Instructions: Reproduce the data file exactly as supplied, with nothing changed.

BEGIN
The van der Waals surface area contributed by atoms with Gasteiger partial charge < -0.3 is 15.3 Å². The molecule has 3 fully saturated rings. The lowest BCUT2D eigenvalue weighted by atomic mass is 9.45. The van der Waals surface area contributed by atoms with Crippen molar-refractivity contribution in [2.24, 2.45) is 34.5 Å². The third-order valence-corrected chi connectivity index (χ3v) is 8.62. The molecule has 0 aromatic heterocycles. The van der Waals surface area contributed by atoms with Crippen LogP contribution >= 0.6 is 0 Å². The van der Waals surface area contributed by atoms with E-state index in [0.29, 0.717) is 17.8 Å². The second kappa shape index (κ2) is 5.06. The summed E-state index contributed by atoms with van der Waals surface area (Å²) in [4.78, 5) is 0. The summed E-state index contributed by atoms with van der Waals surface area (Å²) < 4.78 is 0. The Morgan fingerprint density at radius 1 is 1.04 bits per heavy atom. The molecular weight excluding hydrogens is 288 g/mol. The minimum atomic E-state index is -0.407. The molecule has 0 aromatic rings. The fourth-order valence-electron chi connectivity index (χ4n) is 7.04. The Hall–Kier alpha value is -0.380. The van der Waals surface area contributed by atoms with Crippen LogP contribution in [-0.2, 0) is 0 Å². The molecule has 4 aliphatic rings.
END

The van der Waals surface area contributed by atoms with Gasteiger partial charge < -0.3 is 15.3 Å². The molecule has 3 fully saturated rings. The lowest BCUT2D eigenvalue weighted by atomic mass is 9.45. The van der Waals surface area contributed by atoms with Crippen molar-refractivity contribution in [2.24, 2.45) is 34.5 Å². The third-order valence-corrected chi connectivity index (χ3v) is 8.62. The molecule has 0 aromatic heterocycles. The van der Waals surface area contributed by atoms with Crippen LogP contribution >= 0.6 is 0 Å². The van der Waals surface area contributed by atoms with E-state index in [0.29, 0.717) is 17.8 Å². The second kappa shape index (κ2) is 5.06. The summed E-state index contributed by atoms with van der Waals surface area (Å²) in [4.78, 5) is 0. The summed E-state index contributed by atoms with van der Waals surface area (Å²) < 4.78 is 0. The Morgan fingerprint density at radius 1 is 1.04 bits per heavy atom. The molecular weight excluding hydrogens is 288 g/mol. The minimum atomic E-state index is -0.407. The molecule has 0 aromatic rings. The fourth-order valence-electron chi connectivity index (χ4n) is 7.04. The Hall–Kier alpha value is -0.380. The van der Waals surface area contributed by atoms with Crippen LogP contribution in [-0.2, 0) is 0 Å². The molecule has 4 aliphatic rings.